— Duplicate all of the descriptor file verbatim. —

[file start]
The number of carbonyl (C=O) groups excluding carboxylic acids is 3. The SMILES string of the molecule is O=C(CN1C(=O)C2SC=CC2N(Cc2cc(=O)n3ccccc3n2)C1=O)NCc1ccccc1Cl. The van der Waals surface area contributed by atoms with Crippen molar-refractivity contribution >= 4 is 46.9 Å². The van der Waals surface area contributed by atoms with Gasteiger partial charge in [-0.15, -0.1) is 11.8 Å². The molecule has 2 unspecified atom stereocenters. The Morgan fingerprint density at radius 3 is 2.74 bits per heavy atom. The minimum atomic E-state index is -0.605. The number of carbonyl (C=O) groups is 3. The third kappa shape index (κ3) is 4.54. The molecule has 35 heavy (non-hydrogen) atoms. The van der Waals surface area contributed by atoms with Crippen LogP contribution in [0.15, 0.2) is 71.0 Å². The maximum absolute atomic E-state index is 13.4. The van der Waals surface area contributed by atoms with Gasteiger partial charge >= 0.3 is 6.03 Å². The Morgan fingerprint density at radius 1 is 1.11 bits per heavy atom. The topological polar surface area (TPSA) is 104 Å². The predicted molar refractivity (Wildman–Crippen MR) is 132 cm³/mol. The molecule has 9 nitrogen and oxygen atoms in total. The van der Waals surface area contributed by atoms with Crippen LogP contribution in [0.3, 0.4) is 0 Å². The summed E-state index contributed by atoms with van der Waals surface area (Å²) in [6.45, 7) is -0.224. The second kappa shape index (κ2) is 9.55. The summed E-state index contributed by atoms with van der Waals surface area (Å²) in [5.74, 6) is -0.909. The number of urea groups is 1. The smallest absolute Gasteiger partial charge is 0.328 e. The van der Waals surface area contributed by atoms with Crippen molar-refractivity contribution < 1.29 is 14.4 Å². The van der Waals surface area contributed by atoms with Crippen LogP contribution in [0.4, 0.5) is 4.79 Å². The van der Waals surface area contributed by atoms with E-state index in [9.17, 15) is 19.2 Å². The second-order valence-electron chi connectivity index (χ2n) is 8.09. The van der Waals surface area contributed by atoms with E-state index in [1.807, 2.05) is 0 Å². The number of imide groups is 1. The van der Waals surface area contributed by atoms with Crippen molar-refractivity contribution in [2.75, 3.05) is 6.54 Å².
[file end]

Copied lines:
The number of carbonyl (C=O) groups excluding carboxylic acids is 3. The SMILES string of the molecule is O=C(CN1C(=O)C2SC=CC2N(Cc2cc(=O)n3ccccc3n2)C1=O)NCc1ccccc1Cl. The van der Waals surface area contributed by atoms with Crippen molar-refractivity contribution >= 4 is 46.9 Å². The van der Waals surface area contributed by atoms with Gasteiger partial charge in [-0.15, -0.1) is 11.8 Å². The molecule has 2 unspecified atom stereocenters. The Morgan fingerprint density at radius 3 is 2.74 bits per heavy atom. The minimum atomic E-state index is -0.605. The number of carbonyl (C=O) groups is 3. The third kappa shape index (κ3) is 4.54. The molecule has 35 heavy (non-hydrogen) atoms. The van der Waals surface area contributed by atoms with Crippen LogP contribution in [0.15, 0.2) is 71.0 Å². The maximum absolute atomic E-state index is 13.4. The van der Waals surface area contributed by atoms with Gasteiger partial charge >= 0.3 is 6.03 Å². The Morgan fingerprint density at radius 1 is 1.11 bits per heavy atom. The topological polar surface area (TPSA) is 104 Å². The predicted molar refractivity (Wildman–Crippen MR) is 132 cm³/mol. The molecule has 9 nitrogen and oxygen atoms in total. The van der Waals surface area contributed by atoms with Crippen LogP contribution in [0.3, 0.4) is 0 Å². The summed E-state index contributed by atoms with van der Waals surface area (Å²) in [6.45, 7) is -0.224. The second kappa shape index (κ2) is 9.55. The summed E-state index contributed by atoms with van der Waals surface area (Å²) in [5.74, 6) is -0.909. The number of urea groups is 1. The smallest absolute Gasteiger partial charge is 0.328 e. The van der Waals surface area contributed by atoms with Crippen molar-refractivity contribution < 1.29 is 14.4 Å². The van der Waals surface area contributed by atoms with Crippen LogP contribution in [0.4, 0.5) is 4.79 Å². The van der Waals surface area contributed by atoms with E-state index in [9.17, 15) is 19.2 Å². The second-order valence-electron chi connectivity index (χ2n) is 8.09. The van der Waals surface area contributed by atoms with E-state index in [1.807, 2.05) is 0 Å². The number of imide groups is 1. The van der Waals surface area contributed by atoms with Crippen molar-refractivity contribution in [2.75, 3.05) is 6.54 Å².